Over the race radio came reports that one of the motor cycle escorts had
crashed and the ambulance team were in the process of resuscitation!
I was a million miles away, in a garage, door closed, pouring with rain
outside, Tom and Jo couldn’t do enough to ensure I was warm and to keep
blood off the lady’s garage floor ( I admit my elbow did seem to be
bleeding a lot when blood began dripping through the bandage and through
the sleeve on my Hoodie!
Decisions needed to be made for when the race ended:
If I went to hospital we needed to call my car insurer and put Barny or
Susan on the insurance.
We would then miss our ferry. Luckily when we called P and O they
confirmed there were plenty of later crossings.
Race radio again….a helicopter ambulance had been called for the
During this time Barny had been shelled by the peloton as had a handful
of others but they ploughed on courageously ahead of the broomwagon in
what was described as notoriously sh*t weather since the heavens had
reopened. Simultaneously Susan was becoming a legend; running to and fro
with bags, water, bike, warm clothes, supporting Barny and handing me
coffee (knowing ithe caffeine would raise my pulse I went for a warm
drink over more bleeding – an odd decision looking back).
Very sadly, we had a final race radio report; the motorcyclist had died
and the race had been stopped out of respect. I remember this guy during
the warm up as he was a very smiley friendly looking chap. How
devastating. It put my little cuts and bruises into perspective. I’m not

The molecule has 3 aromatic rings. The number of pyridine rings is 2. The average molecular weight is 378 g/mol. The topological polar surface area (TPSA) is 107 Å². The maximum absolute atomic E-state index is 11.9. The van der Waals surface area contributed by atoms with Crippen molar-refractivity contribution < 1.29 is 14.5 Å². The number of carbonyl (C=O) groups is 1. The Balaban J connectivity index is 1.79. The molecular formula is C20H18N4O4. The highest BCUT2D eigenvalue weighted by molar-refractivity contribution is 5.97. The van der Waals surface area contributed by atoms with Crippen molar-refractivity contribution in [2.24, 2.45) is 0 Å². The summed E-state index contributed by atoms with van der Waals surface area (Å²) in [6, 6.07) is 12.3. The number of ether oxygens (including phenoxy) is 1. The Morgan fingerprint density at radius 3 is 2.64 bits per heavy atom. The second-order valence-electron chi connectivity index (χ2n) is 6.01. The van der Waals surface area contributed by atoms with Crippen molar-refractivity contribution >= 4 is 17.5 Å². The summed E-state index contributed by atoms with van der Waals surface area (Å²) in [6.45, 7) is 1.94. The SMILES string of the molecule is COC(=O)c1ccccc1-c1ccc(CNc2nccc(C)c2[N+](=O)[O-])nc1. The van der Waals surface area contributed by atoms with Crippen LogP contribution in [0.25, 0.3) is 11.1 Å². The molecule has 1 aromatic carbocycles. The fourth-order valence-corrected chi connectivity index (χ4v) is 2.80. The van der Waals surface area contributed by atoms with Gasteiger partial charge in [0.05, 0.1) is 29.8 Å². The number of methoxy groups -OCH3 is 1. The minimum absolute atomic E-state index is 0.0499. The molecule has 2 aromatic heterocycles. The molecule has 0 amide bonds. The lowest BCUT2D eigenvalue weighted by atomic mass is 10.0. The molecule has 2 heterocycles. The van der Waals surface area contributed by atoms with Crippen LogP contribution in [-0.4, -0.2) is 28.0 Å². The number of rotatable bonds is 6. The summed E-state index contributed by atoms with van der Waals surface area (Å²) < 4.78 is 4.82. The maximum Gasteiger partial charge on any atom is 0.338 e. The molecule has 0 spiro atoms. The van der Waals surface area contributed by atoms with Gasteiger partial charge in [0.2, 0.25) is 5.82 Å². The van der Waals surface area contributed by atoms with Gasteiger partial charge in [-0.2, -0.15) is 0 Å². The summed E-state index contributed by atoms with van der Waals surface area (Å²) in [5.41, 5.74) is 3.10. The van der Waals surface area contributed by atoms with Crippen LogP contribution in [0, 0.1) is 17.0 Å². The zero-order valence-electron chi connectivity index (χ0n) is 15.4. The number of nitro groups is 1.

sure what to say about that poor bloke; I don’t know what happened and I
didn’t talk to anyone as I was with the Medics so maybe by reading this
we’ve kinda given him at least a minute’s silence so may he rest in
peace. Volunteers rock that’s what I say. Thank you.
The ambulance crew returned to base and the senior guy assessed that I
could drive myself to hospital for stitches now if I was happy to do so.
It made sense although we didn’t know the way so Tom said we could
follow him. These guys are so bloody helpful.
Before we left we all got a full refund of our entry fee as the race was
stopped despite having organised the police, the Medics, the closed
roads, the headquarters, the list goes on…..amazing.
We set off to the hospital and I was greeted, treated, stitched up and
out of there in no time. Clean, polite, slick, fluent in several
languages and no fat Doctors. Could I be in a dream now?
Off to the ferry port in Calais and incredibly we caught the ferry we
had originally booked.
I reflected on my experiences on the ferry:
– Life can be taken away from you in an instant. I was lucky.
– I still don’t know how human beings can ride a bike that quick bit
I’ll keep trying.
– Belgium (and its people) is incredible.
– I am determined that I will still score enough points to keep my 2nd
cat (division) licence this year despite this setback.
And the main one:
Good friends are very rare but awesome to have. Thanks Barny and Suze.
So how was my knee? I’ve no idea my whole bloody body hurts!